A review of The Twilight Saga: New Moon
2009 saw the release of the second instalment in the Twilight movie franchise; New Moon. Continuing where Twilight left off, New Moon tells the story of Bella Swan (Kristen Stewart)’s relationship with vampire boyfriend Edward Cullen (Robert Pattinson).
Bella grows increasingly aware of her ageing, especially on her eighteenth birthday, when she officially becomes a year older than the 109 year old Edward. It is that day too that changes her future forever; whilst opening her presents from the vampiric Cullens she cuts herself which in turn ignites their lust for blood. Days after noticing the danger Edward appears and tells Bella that he and his family are leaving Forks forever.
Cue a harrowing montage which captures the following despairing months described in the book. As she gradually opens back up to her friends she grows both closer to Jacob Black (Taylor Lautner), a boy from the Quillette reservation La Push and an addiction to adrenaline rushes.
Whilst being a better adaptation than Twilight was, New Moon still manages to inject new life into Stephenie Meyer’s novel. The changes Jacob goes through are just as perplexing on screen whilst the finale is will have you on the edge of your seat just as it had you racing through pages.
Those relying solely on the first Twilight movie for reference may be mystified at some of the film’s references (Bella’s reference to Jasper (Jackson Rathbone)’s abilities to control people’s emotions for example) and this is a drawback. Fortunately this is balanced by director Chris Weitz’s handling of the main lements of the story.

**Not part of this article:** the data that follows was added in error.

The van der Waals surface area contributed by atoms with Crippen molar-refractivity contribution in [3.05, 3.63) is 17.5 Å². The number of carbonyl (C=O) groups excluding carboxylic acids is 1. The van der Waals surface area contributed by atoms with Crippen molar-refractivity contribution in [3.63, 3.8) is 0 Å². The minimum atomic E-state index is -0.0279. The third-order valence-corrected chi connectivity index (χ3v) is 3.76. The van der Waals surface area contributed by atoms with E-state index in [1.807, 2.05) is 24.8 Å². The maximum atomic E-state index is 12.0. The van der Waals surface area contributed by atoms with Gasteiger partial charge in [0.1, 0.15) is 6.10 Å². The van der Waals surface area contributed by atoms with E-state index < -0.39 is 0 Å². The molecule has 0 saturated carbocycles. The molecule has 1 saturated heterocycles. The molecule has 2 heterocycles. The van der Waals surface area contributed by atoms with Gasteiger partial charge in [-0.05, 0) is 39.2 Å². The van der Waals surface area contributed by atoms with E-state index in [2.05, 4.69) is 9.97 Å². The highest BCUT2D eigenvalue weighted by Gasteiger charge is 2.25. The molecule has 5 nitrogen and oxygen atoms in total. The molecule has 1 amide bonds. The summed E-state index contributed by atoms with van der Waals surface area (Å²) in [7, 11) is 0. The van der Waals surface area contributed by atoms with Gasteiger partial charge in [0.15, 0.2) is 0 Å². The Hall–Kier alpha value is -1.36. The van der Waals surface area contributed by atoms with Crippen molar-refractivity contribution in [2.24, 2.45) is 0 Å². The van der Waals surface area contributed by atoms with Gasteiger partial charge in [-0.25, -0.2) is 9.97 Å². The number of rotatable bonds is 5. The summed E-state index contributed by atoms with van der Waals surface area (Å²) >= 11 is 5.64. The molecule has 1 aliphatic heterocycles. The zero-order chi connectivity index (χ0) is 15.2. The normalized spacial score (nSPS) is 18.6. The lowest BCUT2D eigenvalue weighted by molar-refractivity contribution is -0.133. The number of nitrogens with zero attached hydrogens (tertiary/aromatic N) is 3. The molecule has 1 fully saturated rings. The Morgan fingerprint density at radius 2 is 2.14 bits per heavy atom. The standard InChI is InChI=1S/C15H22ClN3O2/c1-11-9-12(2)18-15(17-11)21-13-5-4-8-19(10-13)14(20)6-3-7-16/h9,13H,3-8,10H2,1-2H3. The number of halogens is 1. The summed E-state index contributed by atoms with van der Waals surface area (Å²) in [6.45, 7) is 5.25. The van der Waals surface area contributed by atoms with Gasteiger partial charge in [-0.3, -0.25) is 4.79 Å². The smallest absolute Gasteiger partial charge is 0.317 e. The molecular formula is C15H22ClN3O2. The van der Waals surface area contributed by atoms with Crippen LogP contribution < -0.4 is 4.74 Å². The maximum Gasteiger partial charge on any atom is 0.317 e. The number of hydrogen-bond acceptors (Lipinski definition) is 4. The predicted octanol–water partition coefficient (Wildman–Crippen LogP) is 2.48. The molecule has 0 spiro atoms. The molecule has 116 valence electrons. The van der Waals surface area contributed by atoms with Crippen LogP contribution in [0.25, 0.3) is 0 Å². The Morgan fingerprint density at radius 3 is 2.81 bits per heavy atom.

As in Twilight the soundtrack plays a pivotal role in establishing elements of the story and help convey character’s emotions. The vampiric version of the royal family makes an appearance in New Moon and the powers the Volturi have at their disposal is frightening.
Expect more fight scenes in New Moon and less Robert Pattinson.
Best performance: Kristen Stewart plays Bella’s morose state well whilst Dakota Fanning exceeds expectations as the Volturi’s Jane.
Best song: ‘Possibility’ (Lykke Li)
Best bit: When Jacob answers Bella’s phone as you may find yourself shouting at the screen.
- The soundtrack is a huge highlight for the film.
- The acting can be hit and miss.